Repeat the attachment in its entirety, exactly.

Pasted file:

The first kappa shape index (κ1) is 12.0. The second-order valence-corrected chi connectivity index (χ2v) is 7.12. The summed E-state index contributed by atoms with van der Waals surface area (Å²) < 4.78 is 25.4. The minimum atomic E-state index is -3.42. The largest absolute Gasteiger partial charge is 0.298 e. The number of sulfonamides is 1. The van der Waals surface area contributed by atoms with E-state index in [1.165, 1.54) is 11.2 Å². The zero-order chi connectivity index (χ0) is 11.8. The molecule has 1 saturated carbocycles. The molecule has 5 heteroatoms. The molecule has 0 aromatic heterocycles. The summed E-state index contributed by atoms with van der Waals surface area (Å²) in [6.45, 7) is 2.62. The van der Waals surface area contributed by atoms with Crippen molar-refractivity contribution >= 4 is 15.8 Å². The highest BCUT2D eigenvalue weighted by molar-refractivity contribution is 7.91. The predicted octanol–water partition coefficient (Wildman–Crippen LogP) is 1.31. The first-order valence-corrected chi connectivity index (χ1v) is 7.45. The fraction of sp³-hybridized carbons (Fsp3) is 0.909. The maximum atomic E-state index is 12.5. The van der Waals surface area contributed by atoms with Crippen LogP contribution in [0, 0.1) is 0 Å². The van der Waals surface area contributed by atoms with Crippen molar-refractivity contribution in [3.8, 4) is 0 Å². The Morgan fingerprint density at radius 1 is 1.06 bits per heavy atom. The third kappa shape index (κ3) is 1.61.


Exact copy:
The first kappa shape index (κ1) is 12.0. The second-order valence-corrected chi connectivity index (χ2v) is 7.12. The summed E-state index contributed by atoms with van der Waals surface area (Å²) < 4.78 is 25.4. The minimum atomic E-state index is -3.42. The largest absolute Gasteiger partial charge is 0.298 e. The number of sulfonamides is 1. The van der Waals surface area contributed by atoms with E-state index in [1.165, 1.54) is 11.2 Å². The zero-order chi connectivity index (χ0) is 11.8. The molecule has 1 saturated carbocycles. The molecule has 5 heteroatoms. The molecule has 0 aromatic heterocycles. The summed E-state index contributed by atoms with van der Waals surface area (Å²) in [6.45, 7) is 2.62. The van der Waals surface area contributed by atoms with Crippen molar-refractivity contribution >= 4 is 15.8 Å². The highest BCUT2D eigenvalue weighted by molar-refractivity contribution is 7.91. The predicted octanol–water partition coefficient (Wildman–Crippen LogP) is 1.31. The first-order valence-corrected chi connectivity index (χ1v) is 7.45. The fraction of sp³-hybridized carbons (Fsp3) is 0.909. The maximum atomic E-state index is 12.5. The van der Waals surface area contributed by atoms with Crippen LogP contribution in [0, 0.1) is 0 Å². The van der Waals surface area contributed by atoms with Crippen molar-refractivity contribution in [3.8, 4) is 0 Å². The Morgan fingerprint density at radius 1 is 1.06 bits per heavy atom. The third kappa shape index (κ3) is 1.61.